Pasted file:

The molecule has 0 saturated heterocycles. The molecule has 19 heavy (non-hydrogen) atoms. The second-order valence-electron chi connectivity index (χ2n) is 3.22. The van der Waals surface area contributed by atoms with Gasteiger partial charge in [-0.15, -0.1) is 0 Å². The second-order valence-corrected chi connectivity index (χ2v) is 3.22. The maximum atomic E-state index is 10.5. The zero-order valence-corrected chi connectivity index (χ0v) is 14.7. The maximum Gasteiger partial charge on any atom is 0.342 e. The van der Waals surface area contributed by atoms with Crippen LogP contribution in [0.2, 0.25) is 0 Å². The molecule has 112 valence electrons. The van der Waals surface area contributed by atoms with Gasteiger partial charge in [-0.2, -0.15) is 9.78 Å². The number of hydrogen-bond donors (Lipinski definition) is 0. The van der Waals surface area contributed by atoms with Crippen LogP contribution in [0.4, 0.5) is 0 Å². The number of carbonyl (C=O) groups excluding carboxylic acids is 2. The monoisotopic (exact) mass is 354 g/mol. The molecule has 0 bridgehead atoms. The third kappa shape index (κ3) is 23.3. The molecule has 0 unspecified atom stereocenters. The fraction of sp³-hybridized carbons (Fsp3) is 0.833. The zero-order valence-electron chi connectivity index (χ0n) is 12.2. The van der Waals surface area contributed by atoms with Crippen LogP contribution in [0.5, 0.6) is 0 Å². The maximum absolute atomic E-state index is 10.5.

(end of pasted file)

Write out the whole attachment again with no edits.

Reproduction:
The molecule has 0 saturated heterocycles. The molecule has 19 heavy (non-hydrogen) atoms. The second-order valence-electron chi connectivity index (χ2n) is 3.22. The van der Waals surface area contributed by atoms with Gasteiger partial charge in [-0.15, -0.1) is 0 Å². The second-order valence-corrected chi connectivity index (χ2v) is 3.22. The maximum atomic E-state index is 10.5. The zero-order valence-corrected chi connectivity index (χ0v) is 14.7. The maximum Gasteiger partial charge on any atom is 0.342 e. The van der Waals surface area contributed by atoms with Crippen LogP contribution in [0.2, 0.25) is 0 Å². The molecule has 112 valence electrons. The van der Waals surface area contributed by atoms with Gasteiger partial charge in [-0.2, -0.15) is 9.78 Å². The number of hydrogen-bond donors (Lipinski definition) is 0. The van der Waals surface area contributed by atoms with Crippen LogP contribution in [0.4, 0.5) is 0 Å². The number of carbonyl (C=O) groups excluding carboxylic acids is 2. The monoisotopic (exact) mass is 354 g/mol. The molecule has 0 bridgehead atoms. The third kappa shape index (κ3) is 23.3. The molecule has 0 unspecified atom stereocenters. The fraction of sp³-hybridized carbons (Fsp3) is 0.833. The zero-order valence-electron chi connectivity index (χ0n) is 12.2. The van der Waals surface area contributed by atoms with Crippen LogP contribution in [0.5, 0.6) is 0 Å². The maximum absolute atomic E-state index is 10.5.